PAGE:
Not only Kyrgyzstan but both China and Russia are anxious about this conflict. Both the countries fear a rise of radical extremists ideologies, with the possibility of extremist elements coming in from Afghanistan who is looking to make their inroads into Central Asia. The conflict in Kyrgyzstan and its demographics have a high chance of making this prophecy self-fulfilling. China and Russia’s fear can be explained by the Uighur factor (China) and the Chechen factor (Russia). This can pave the way for a series of terrorist activities against both countries.  Russia and China fear Kyrgyzstan turning into a hub or base for terrorism in the Central Asian region. Apart from this, Kyrgyzstan is a crucial link for China’s dream project of BRI. China has planned a series of projects under the banner of CAREC (Central Asian Regional Economic Corridor)  to link China with Western Europe passing through Kyrgyzstan. China is also looking forward to invest USD 1 Billion in the Kyrgyz energy sector. Under such circumstances, it is really important to have stable and peaceful conditions in the host country in order to get access to the raw materials required for manufacturing and protection of Chinese capital, labour and assets. Recently, the extraction of gold from Kyrgyz mines which were Russian owned was affected due to the political conflict which shows the implications of the turmoil on the foreign-led investments and activities in the region. If the situation is not back to normal soon, then China will have greater legitimacy to place its troops in the Central Asian region under the pretext of protection of Chinese assets- a strategic move which was played in Pakistan.

While we saw the Chinese interests and concerns, it is really astonishing for many people to see Russia’s lukewarm response to the major upheavals not only in Kyrgyzstan but in entire Central Asia. These Central Asian Republics were a part of the Russian dominated  Soviet Union and till recently Russia considered it’s ex-Soviet counterparts as a region which was to be under Russian response. But analysing the recent Russian responses, it is clear that Russian strategic thought is shedding away the ‘Soviet complex’ or the baggage of the Soviet legacy- a legacy which is associated when Russia was accorded as the successor state of erstwhile USSR. While it was expected that Russia would be a proactive role in Kyrgyzstan, Russia chose to be a passive spectator. Even though the upheavals in Belarus and the Central Asian region threatened Russia dominance in the ex-Soviet space, Russia chose to play a passive role. Perhaps Kremlin is now looking forward to present itself as a responsible ‘good’ and rule-abiding player of the global game. Moscow has been facing the brunt of sanctions imposed post the Crimean annexation. Post sanctions, the Russian economy has been heavily dependent on China and Chinese investments, which is a matter of concern for the Kremlin. The economic hardships for Russia exacerbated with the onset of COVID-19 pandemic. Therefore Russia might be looking forward to rebuilding its image post the Crimean annexation. At the same time, though Beijing-Moscow relations have reached a new strategic potential depth, there is still a considerable section of strategic thinkers who consider China as a threat. The history of Sino-Soviet split was preceded by a similar warmth in Sino-Russia relations. The dynamics and differences in the Far East are a potential point of conflict between Russia and China. Contextualising all these points, it might be clear that Russia would wish to get these conflicts resolved, without much interference from the Kremlin. This would be a win-win situation and the most desirable outcome for the Kremlin.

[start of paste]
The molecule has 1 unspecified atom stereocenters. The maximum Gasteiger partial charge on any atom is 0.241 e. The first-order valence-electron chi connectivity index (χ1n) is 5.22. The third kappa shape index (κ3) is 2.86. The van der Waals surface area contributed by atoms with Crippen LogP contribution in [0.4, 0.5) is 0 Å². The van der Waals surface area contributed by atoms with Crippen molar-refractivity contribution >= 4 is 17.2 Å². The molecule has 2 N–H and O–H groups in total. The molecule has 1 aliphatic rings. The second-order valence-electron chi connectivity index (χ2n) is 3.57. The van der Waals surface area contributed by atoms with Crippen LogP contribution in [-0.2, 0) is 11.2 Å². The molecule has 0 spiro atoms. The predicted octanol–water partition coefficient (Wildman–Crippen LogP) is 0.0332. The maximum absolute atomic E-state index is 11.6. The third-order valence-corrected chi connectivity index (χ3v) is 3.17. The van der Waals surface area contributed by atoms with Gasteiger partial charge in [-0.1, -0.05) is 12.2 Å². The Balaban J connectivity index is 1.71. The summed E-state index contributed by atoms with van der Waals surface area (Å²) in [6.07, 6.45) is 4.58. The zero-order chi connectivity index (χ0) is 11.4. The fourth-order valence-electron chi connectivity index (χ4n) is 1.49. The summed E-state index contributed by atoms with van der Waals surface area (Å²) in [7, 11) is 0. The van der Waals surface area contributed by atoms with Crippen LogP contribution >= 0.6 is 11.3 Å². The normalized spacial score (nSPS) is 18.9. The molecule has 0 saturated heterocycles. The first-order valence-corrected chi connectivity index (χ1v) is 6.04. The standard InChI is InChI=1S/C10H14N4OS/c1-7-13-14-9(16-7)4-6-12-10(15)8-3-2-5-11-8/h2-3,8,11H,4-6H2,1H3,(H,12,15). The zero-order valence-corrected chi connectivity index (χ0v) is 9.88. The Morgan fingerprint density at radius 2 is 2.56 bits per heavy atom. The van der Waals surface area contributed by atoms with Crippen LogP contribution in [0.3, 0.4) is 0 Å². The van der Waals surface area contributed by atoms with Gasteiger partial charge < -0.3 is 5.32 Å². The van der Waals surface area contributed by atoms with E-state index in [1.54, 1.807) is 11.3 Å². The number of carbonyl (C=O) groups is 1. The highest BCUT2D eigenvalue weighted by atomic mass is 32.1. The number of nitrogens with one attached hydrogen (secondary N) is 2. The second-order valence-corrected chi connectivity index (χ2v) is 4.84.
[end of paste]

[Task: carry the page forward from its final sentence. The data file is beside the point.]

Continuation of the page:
The Big Picture

Thus it is imperative for both Kyrgyzstan and the external powers including Russia and China to resolve the political deadlock in the country so that they can expect a peaceful and stable neighbourhood. The Corona crisis coupled with the Nagorno Karabakh conflict has made matters really volatile for Central Asia. A prolonged conflict in Kyrgyzstan will add more vulnerabilities to the already vulnerable region of Central Asia (which has a rich resource of hydrocarbons)  in the current context. A stable and peaceful Central Asia would be the strategic imperative for many countries to ensure their energy security.

** The author is currently an intern in KIIPS. He is an undergraduate student pursuing graduation in the field of Political Science and Economics from St. Stephen’s College, University of Delhi.**